Gordon L. Brownell, PhD, an honorary physicist with the MGH Department of Radiology, died Nov. 11 following a long illness. He was 86 years old.
A pioneer in his field, Brownell was renowned for his role in developing positron imaging and positron emission tomography (PET). In 1950 – the same year he joined the MGH as an assistant physicist – he and the late William H. Sweet, MD, DSc, former chief of the MGH Neurosurgery Service, developed the first positron imaging device for medical use. This work helped lead to the creation of the modern PET scanner, a noninvasive device for examining cellular function that aids the diagnosis and treatment of a variety of diseases.
Brownell received his undergraduate degree in Physics from Bucknell University in 1943 and his doctorate from the Massachusetts Institute of Technology (MIT) in 1950. During World War II, he served with the U.S. Navy Research Group to develop acoustic devices to detect deep sea mines. Brownell was a professor emeritus in the Department of Nuclear Engineering at MIT and also held academic appointments at Harvard Medical School. Among his many honors, he was a member of the Institute of Medicine of the National Academy of Sciences, an honorary fellow of the American College of Nuclear Medicine and a director and fellow of the American Nuclear Society.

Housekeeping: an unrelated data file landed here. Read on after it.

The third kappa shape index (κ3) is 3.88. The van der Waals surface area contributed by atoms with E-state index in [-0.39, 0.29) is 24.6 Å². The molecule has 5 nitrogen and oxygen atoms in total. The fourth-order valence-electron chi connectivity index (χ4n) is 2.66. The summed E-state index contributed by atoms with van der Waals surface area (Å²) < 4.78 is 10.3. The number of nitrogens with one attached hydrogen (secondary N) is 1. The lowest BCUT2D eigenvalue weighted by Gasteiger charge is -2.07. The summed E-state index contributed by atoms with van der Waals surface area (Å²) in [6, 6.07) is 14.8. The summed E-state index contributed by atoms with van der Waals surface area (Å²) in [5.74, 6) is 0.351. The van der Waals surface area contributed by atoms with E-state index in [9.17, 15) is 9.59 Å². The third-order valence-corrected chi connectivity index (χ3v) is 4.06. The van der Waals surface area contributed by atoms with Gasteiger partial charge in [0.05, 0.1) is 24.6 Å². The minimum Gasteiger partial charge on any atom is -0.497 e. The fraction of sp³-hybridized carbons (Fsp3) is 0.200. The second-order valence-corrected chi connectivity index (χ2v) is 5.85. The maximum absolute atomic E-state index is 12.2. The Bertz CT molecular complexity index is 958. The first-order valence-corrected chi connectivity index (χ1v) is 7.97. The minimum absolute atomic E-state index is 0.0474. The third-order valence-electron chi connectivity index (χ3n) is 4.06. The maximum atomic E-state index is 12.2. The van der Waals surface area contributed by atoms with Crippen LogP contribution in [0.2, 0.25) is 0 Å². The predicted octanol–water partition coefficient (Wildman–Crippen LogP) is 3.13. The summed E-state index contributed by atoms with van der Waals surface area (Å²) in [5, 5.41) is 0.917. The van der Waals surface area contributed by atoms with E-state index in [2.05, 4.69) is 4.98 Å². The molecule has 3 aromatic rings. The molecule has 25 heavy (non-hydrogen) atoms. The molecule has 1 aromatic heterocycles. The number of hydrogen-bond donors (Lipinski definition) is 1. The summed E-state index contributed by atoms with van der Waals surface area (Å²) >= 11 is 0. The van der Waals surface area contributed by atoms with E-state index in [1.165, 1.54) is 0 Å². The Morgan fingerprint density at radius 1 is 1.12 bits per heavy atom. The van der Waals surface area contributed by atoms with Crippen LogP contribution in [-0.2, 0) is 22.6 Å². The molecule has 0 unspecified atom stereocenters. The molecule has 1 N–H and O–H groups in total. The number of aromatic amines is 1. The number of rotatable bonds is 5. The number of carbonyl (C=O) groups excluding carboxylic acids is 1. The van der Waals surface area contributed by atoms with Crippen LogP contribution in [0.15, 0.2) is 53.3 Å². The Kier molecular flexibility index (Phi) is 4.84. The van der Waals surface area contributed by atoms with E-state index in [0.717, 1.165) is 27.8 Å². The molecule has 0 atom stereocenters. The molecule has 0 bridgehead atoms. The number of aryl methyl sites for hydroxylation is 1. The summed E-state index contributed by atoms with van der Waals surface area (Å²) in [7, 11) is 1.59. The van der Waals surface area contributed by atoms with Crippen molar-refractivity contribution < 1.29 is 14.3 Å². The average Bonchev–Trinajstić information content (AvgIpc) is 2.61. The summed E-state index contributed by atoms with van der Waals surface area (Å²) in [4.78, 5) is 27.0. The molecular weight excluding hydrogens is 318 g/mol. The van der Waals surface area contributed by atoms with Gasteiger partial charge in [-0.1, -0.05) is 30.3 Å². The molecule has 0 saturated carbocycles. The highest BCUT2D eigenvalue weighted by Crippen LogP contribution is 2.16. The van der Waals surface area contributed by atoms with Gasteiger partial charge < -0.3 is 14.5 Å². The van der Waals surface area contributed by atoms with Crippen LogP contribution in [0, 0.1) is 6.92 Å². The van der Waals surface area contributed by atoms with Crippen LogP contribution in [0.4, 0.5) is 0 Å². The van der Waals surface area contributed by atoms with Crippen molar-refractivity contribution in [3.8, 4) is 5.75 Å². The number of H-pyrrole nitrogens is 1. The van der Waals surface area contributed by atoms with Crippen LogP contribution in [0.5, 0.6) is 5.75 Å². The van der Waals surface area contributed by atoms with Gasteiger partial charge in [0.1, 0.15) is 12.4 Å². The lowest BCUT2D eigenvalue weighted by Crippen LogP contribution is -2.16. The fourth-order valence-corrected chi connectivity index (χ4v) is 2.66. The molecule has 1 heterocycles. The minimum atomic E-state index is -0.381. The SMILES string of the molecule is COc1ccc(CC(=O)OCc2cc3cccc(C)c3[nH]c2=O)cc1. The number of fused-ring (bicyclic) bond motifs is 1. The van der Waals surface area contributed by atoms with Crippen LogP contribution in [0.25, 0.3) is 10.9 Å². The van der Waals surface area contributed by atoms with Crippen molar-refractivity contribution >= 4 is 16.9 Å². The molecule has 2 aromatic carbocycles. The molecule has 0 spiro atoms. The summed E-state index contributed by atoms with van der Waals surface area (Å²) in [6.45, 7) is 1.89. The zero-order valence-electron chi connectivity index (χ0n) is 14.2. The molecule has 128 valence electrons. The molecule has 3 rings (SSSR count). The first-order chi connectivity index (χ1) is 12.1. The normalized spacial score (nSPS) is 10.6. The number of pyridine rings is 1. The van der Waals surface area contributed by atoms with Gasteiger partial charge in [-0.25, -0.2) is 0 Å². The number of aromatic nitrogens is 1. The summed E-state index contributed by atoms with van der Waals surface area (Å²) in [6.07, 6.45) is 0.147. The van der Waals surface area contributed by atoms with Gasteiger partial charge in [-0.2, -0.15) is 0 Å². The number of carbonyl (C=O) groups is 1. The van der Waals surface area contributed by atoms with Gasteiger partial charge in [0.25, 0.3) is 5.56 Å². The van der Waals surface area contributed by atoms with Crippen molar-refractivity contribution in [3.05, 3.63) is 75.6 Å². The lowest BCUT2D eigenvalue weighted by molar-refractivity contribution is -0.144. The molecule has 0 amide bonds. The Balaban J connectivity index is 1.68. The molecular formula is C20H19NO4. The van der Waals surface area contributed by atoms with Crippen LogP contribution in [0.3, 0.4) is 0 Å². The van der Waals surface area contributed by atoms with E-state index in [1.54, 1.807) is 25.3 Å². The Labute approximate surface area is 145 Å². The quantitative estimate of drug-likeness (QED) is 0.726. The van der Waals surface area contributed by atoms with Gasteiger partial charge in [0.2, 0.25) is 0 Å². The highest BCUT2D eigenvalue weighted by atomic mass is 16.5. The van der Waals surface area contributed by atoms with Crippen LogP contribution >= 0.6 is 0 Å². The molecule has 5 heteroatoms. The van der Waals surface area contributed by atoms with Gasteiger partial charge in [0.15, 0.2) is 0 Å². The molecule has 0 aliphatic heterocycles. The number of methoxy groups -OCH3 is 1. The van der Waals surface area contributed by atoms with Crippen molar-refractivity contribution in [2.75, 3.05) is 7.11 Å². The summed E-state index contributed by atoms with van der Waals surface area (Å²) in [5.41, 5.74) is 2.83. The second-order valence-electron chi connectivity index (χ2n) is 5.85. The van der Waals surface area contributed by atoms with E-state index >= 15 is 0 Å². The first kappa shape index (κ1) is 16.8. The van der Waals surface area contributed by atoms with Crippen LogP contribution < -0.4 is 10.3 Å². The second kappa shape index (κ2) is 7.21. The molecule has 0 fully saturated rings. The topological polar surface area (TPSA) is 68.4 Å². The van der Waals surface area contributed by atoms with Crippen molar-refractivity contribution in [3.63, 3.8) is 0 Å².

Brownell is survived by his wife Anna-Liisa, PhD, of the MGH Department of Radiology; his six children; and seven grandchildren. Funeral services were held Nov. 15. Gifts in his memory can be sent to the Gordon L. Brownell Scholarship Fund for the Advancement of Physics, c/o Salem Five Bank, Acct. #773048947, 210 Essex St., Salem, MA 01970.